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I posted a couple of links in a STICKY about cannon safety shooting rules.

After you look over those rules drop in here tell us what you think.

I noticed one thing right off. Something that I have been aware of for some time. There are different rules for mortars. Properly made mortars should have a powder chamber that is not bore size. How do you determine a safe charge?

I fired off an email to one of the rule posters and asked that question. I'll let you know how they respond.

The other thing about the rules that concerns me is their presentation. Are these safety rules, or are these the correct sequence for firing muzzleloading artillery by the manual of arms as part of a firing competition. The Manual of Arms for firing is interesting but a clear difference, I think, should be made between pure safety and demonstration correctness.

Any comments?
 

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Good links, DD.
I was going to suggest the first one, but had not had contact with the second.

Re: powder chamber. That is, I think, the invention of Coehorn - the officer (general ??) back in the 1600's (?). It allowed more metal around the powder and less was needed later in the burn time when the pressure was lower. My Napoleon cannon has one as well.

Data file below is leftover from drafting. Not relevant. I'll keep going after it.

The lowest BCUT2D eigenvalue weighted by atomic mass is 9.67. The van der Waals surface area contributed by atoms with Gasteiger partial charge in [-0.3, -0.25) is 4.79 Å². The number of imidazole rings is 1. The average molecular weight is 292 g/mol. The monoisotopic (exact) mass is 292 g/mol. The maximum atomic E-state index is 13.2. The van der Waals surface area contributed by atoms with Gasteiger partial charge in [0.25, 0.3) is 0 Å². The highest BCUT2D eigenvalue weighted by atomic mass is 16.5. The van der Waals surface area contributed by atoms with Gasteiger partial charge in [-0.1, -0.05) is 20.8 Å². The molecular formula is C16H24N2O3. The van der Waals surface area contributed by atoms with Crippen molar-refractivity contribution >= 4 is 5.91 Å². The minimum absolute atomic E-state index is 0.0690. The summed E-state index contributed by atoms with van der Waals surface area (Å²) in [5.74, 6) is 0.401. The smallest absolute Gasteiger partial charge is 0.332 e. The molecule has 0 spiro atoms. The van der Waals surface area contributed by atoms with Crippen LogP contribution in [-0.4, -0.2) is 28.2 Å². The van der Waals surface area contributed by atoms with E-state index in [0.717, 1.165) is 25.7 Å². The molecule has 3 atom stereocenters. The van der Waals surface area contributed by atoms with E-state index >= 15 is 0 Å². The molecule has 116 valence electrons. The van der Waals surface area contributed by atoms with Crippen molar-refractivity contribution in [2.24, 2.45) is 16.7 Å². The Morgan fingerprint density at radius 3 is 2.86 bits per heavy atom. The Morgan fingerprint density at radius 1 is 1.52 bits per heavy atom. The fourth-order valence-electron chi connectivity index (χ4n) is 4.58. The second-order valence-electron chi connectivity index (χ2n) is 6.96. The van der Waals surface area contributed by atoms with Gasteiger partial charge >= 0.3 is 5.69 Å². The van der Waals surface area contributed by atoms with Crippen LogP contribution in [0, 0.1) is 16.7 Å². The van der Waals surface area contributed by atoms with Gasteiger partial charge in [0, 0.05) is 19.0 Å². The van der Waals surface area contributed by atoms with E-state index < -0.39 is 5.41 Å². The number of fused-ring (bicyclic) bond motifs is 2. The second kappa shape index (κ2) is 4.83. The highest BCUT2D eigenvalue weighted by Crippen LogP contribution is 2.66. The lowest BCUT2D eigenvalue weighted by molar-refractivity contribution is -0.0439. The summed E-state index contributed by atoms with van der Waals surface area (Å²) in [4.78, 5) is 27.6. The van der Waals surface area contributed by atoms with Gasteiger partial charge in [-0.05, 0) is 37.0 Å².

How to determine what's a safe charge? I play it very safe by looking at what others are doing and beef it up. As an engineer I know that there are strength formulas and safety factors, but it's not in my area of expertise.
 

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I though about that issue of more metal around the powder. That's why when thinking about making a Mortar tube from an O2 tank I though about making a base plug, threading and pinning it in place. Safety!
 

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Pressure...

Safety should always come first of course! In a bowling ball mortar, only a small amount of powder should be used. With a small amount of BP (and only BP, not smokeless powder!) and the relatively light projectiles that are bowling balls, pressure should not be too high for a high pressure tank.

In a military style mortar, using a heavy ball and up to many pounds of BP, the walls must be thick! And in the old days, the metal used were brittle (cast iron) or not that strong compared to modern steel (bronze, iron, etc). The wall thickness was determined by rule of thumb and following a few century of trials and errors. For field cannons, the wall thickness at the breech around the powder was about the same as the caliber for smoothbores.

In a 24pdr Coehorn mortar using 24 pounds cast iron balls, two 24mm film platic container full of cannon grade powder can launch the projectile a good 100 yards. WIth a half pound of powder, the range is about 1000 yards...
 
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